Sunni rebels in Iraq have posted pictures on Twitter apparently showing their fighters killing captured Shia soldiers.
A Twitter account aligned with the Islamic State of Iraq and the Levant (ISIL), said the pictures show scores of captured Iraqi soldiers being killed.
The images, released at the weekend, show masked fighters loading the captives on trucks before forcing them to lie face-down in a shallow ditch with their arms tied behind their backs. The final pictures show bodies soaked in blood after being shot.
Live Box 201461213304888167
A caption on one of the pictures suggested that the victims - believed to be security personnel - were punished for fighting Sunnis. The Twitter account where the pictures were posted was suspended hours later.
The ISIL and associated Sunni rebel forces have taken control of large territories in Iraq in the last week, plunging the country into crisis and increasingly splitting communities along sectarian lines
A diplomatic source in Baghdad told Al Jazeera that the pictures were authentic but the number of soldiers executed could not be verified.
Qassim al-Moussawi, Iraq's cheif military spokesman, said the photos were authentic and said he was aware of cases of mass murder of captured Iraqi soldiers in areas held by ISIL.
He told the AP news agency that an examination of the images showed that about 170 soldiers were killed.
Captions on the photos showing the soldiers after they were shot say "hundreds have been liquidated".
Ban Ki-moon, the UN secretary general, called the attack "deeply disturbing", and called on Iraqi leaders to ensure their followers avoided acts of reprisal.
On Friday, UN human rights chief Navi Pillay warned against "murder of all kinds" and other war crimes in Iraq, saying the number killed in recent days may run into the hundreds.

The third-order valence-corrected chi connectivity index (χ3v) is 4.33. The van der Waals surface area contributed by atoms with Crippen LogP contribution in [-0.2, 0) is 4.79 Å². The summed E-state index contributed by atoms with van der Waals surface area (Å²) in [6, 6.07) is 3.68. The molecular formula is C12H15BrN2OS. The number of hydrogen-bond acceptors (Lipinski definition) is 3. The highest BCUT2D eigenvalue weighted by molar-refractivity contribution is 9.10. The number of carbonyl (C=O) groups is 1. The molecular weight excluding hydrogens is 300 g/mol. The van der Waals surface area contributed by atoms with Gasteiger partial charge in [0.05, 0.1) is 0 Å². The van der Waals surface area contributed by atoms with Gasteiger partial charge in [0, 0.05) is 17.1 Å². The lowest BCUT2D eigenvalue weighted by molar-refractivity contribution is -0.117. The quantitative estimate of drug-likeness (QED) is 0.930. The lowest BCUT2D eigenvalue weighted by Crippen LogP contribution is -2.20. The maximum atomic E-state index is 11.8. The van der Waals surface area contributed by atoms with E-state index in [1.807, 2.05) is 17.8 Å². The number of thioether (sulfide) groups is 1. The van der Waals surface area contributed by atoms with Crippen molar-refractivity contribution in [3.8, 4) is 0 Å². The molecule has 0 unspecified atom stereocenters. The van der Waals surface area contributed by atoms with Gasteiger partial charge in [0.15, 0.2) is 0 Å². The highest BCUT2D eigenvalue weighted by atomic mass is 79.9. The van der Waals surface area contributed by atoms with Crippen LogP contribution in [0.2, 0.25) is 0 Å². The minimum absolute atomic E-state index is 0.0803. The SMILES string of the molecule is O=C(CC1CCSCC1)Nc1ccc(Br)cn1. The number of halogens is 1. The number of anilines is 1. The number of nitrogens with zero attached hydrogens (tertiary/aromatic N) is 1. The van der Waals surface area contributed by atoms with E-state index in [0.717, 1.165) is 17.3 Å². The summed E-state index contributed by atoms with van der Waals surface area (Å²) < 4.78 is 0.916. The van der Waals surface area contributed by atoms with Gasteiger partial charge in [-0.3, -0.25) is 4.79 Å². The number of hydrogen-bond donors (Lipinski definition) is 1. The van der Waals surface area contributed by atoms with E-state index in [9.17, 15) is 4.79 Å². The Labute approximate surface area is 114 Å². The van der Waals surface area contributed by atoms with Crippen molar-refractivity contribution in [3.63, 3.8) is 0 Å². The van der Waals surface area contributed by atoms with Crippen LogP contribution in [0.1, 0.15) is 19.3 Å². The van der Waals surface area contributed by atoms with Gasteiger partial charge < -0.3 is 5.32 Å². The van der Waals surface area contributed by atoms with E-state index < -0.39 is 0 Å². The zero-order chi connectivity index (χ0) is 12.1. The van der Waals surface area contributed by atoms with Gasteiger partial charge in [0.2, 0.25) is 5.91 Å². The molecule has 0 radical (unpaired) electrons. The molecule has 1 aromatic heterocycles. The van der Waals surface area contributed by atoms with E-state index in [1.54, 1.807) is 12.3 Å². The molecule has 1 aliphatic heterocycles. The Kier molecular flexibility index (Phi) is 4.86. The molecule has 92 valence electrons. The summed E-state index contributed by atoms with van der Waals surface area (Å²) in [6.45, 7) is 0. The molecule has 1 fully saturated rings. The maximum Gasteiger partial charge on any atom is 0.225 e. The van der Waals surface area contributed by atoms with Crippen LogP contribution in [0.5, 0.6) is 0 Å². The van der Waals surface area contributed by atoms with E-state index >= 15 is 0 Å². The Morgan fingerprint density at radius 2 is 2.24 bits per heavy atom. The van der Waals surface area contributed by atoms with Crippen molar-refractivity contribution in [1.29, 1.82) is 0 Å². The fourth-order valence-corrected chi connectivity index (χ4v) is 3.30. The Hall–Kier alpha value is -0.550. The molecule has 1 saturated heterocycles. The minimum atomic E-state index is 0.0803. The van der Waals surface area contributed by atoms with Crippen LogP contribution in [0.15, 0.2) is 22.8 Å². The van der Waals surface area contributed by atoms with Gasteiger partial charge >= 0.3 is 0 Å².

She said in a statement that her office had received reports that fighters rounded up and killed Iraqi soldiers as well as 17 civilians in a single street in Mosul.
Her office also heard of "summary executions and extrajudicial killings" after ISIL and associated groups overran Iraqi cities and towns.
|Who are the Islamic State of Iraq and the Levant?
On Monday, rebels captured the strategic town of Tal Afar, close to the Syrian border, after a long and bloody offensive against Iraqi forces.
Sources in the town told Al Jazeera Sunni rebels were roaming the streets after the Iraqi military was purged.
Al Jazeera's Hoda Abdel-Hamid, reporting from the northern town of Khazer, said Tal Afar represented one of the last strongholds for the Baghdad government.
The town has provided a crucial bulwark against rebel-controlled territory on either side of Iraq's border with Syria.
The fall of Tal Afar comes a week after rebels captured Iraq's second-largest city, Mosul, and Saddam Hussein's hometown of Tikrit in a lightening offensive.
Source: Al Jazeera and agencies